A dynamical study of the mechanical stimuli and tissue differentiation within a CaP scaffold based on micro-CT finite element models
The control of the mechanical stimuli transmitted to the cells is critical for the design of functional scaffolds for tissue engineering. The objective of this study was to investigate the dynamics of the mechanical stimuli transmitted to the cells during tissue differentiation in an irregular morphology scaffold under compressive load and perfusion flow. A calcium phosphate-based glass porous scaffold was used. The solid phase and the fluid flow within the pores were modeled as linear elastic solid material and Newtonian fluid, respectively. In the fluid model, different levels of viscosity were used to simulate tissue differentiation. Compressive strain of 0.5% and fluid flow with constant inlet velocity of 10 μm/s or constant inlet pressure of 3 Pa were applied. Octahedral shear strain and fluid shear stress were used as mechano-regulatory stimuli. For constant inlet velocity, stimuli equivalent to bone were predicted in 80% of pore volume for the case of low tissue viscosity. For the cases of high viscosity, fluctuations between stimuli equivalent to tissue formation and cell death were predicted due to the increase in the fluid shear stress when tissue started to fill pores. When constant pressure was applied, stimuli equivalent to bone were predicted in 62% of pore volume when low tissue viscosity was used and 42% when high tissue viscosity was used. This study predicted critical variations of fluid shear stress when cells differentiated. If these variations are not controlled in vitro, they can impede the formation of new matured tissue.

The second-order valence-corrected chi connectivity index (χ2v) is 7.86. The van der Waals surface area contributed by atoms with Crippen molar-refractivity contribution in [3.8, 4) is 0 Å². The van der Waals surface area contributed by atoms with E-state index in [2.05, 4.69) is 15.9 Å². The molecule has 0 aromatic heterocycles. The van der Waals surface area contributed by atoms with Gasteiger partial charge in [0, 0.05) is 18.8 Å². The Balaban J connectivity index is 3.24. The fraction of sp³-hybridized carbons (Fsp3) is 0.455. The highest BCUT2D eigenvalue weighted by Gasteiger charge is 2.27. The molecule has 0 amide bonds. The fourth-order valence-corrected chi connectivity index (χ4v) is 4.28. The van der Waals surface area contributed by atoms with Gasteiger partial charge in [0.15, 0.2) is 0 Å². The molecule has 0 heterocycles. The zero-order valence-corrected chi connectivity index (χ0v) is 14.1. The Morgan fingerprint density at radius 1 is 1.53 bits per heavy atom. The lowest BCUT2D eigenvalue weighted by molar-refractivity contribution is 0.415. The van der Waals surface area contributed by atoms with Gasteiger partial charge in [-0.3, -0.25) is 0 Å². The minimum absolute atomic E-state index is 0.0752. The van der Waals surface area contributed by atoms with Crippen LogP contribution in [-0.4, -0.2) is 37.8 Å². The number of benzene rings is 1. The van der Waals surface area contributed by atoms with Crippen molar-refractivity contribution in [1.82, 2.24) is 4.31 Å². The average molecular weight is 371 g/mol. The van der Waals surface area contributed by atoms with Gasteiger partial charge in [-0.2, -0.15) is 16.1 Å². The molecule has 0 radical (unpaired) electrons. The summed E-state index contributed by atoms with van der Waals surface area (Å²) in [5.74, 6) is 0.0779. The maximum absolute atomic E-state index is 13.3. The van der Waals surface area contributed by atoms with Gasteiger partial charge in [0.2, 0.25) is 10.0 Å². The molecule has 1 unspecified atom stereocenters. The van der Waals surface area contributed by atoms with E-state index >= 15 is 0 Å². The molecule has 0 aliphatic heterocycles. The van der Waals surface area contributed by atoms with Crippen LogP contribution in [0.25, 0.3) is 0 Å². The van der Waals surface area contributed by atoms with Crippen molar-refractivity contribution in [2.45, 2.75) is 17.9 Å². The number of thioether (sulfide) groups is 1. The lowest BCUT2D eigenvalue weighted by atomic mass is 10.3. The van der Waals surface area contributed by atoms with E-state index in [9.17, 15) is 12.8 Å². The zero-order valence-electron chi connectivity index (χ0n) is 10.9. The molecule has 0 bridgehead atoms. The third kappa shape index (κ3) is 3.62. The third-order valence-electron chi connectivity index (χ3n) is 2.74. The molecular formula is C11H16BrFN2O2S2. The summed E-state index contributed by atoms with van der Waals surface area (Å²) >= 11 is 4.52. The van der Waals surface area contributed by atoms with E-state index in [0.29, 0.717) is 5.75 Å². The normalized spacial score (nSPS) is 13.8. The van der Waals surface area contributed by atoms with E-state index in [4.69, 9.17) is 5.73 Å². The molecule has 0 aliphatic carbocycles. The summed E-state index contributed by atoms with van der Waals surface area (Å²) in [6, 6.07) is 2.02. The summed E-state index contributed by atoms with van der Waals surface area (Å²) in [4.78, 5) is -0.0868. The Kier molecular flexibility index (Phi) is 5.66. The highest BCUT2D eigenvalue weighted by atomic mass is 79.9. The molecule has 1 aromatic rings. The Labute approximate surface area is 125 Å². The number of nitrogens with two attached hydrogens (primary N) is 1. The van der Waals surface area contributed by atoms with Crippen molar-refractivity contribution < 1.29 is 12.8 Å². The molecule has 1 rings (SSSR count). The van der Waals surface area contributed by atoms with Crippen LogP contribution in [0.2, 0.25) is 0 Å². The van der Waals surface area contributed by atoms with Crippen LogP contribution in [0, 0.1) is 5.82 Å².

KeywordsTissue engineering Calcium phosphate Mechanoregulation Micro computed tomography Finite element modeling
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